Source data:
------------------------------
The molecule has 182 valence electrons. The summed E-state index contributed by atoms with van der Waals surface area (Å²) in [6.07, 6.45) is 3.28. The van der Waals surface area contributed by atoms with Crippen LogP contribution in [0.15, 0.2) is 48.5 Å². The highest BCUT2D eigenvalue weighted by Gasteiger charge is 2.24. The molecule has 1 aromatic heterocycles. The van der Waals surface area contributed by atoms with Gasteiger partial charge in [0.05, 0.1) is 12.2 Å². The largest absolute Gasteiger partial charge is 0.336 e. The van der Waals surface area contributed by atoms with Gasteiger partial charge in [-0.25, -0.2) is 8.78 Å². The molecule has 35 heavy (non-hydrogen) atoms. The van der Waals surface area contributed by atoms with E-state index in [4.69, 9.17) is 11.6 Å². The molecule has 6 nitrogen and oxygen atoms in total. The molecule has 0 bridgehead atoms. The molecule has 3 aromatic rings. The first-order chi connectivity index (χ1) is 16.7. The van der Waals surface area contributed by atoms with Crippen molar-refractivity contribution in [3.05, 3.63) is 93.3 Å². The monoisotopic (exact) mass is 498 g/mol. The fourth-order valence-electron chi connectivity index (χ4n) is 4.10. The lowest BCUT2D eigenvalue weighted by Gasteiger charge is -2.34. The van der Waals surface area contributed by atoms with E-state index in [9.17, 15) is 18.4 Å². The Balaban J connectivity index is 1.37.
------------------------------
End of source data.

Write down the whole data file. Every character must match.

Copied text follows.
The molecule has 182 valence electrons. The summed E-state index contributed by atoms with van der Waals surface area (Å²) in [6.07, 6.45) is 3.28. The van der Waals surface area contributed by atoms with Crippen LogP contribution in [0.15, 0.2) is 48.5 Å². The highest BCUT2D eigenvalue weighted by Gasteiger charge is 2.24. The molecule has 1 aromatic heterocycles. The van der Waals surface area contributed by atoms with Gasteiger partial charge in [0.05, 0.1) is 12.2 Å². The largest absolute Gasteiger partial charge is 0.336 e. The van der Waals surface area contributed by atoms with Gasteiger partial charge in [-0.25, -0.2) is 8.78 Å². The molecule has 35 heavy (non-hydrogen) atoms. The van der Waals surface area contributed by atoms with E-state index in [4.69, 9.17) is 11.6 Å². The molecule has 6 nitrogen and oxygen atoms in total. The molecule has 0 bridgehead atoms. The molecule has 3 aromatic rings. The first-order chi connectivity index (χ1) is 16.7. The van der Waals surface area contributed by atoms with Crippen molar-refractivity contribution in [3.05, 3.63) is 93.3 Å². The monoisotopic (exact) mass is 498 g/mol. The fourth-order valence-electron chi connectivity index (χ4n) is 4.10. The lowest BCUT2D eigenvalue weighted by Gasteiger charge is -2.34. The van der Waals surface area contributed by atoms with E-state index in [9.17, 15) is 18.4 Å². The Balaban J connectivity index is 1.37.